I’m not trying to say that Lytro are intentionally misleading us; this is all pretty standard publicity hype, and they don’t actually lie about anything. All the talk about light-streams, points in space and 3D, however, do seem to point at a bigger picture (oops, pun definitely not intended) that the current demo web images don’t deliver. Putting it simply, it all seems to be about focus and depth of field. Ng talks about 3D capabilities, but how much of this can we eventually expect to see? And what about other data? Will the camera also capture a range of luminance and exposure data? What about the resolution? If it’s really just about depth of field, then it’s a great gimmick, but not a revolution.
Thanks, then, to The Economist’s Babbage blog for taking a step back and putting Lytro’s product in perspective, locating it in a wider trend towards computational photography, of which there are many existing examples, such as high dynamic range (HDR) imaging.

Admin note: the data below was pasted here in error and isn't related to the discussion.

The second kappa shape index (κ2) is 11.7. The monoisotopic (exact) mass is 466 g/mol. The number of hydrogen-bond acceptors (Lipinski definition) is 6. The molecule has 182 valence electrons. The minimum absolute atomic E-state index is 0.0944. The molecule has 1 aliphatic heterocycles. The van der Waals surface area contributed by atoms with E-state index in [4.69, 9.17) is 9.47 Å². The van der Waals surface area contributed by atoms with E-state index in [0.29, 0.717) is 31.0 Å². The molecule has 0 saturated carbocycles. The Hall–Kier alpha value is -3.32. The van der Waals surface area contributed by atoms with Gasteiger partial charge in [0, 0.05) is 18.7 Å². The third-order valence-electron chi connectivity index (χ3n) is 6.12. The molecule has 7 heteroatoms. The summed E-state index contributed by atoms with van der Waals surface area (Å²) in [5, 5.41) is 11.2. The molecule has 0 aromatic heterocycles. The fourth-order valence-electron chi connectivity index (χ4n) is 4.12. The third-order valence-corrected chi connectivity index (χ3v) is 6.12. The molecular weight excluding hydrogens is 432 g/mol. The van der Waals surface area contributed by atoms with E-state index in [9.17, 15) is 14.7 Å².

The basic premise is to use multiple exposures, and even multiple lenses, to capture information from which photographs may be derived. These data contain a raft of potential pictures which software then converts into what, at first blush, looks like a conventional photo.
So really, it’s all about the data and the algorithms. As ever, in trying to report on and market complex technological developments, the media and the tech companies themselves chop the big picture into manageable chunks, and flog them to us via attention-grabbing headlines and shiny gadgets. What’s changing is that our photos need no longer be one frozen set of pixels, but a potential mountain of data from which dozens of radically different images can be generated.
By all accounts Lytro could play a significant part in getting an entirely new photographic product to the consumer. But let’s not get too fixated on one new product. The revolution, if it exists, is that computational photography is now entering the mainstream. It’ll be interesting to see how the trend develops.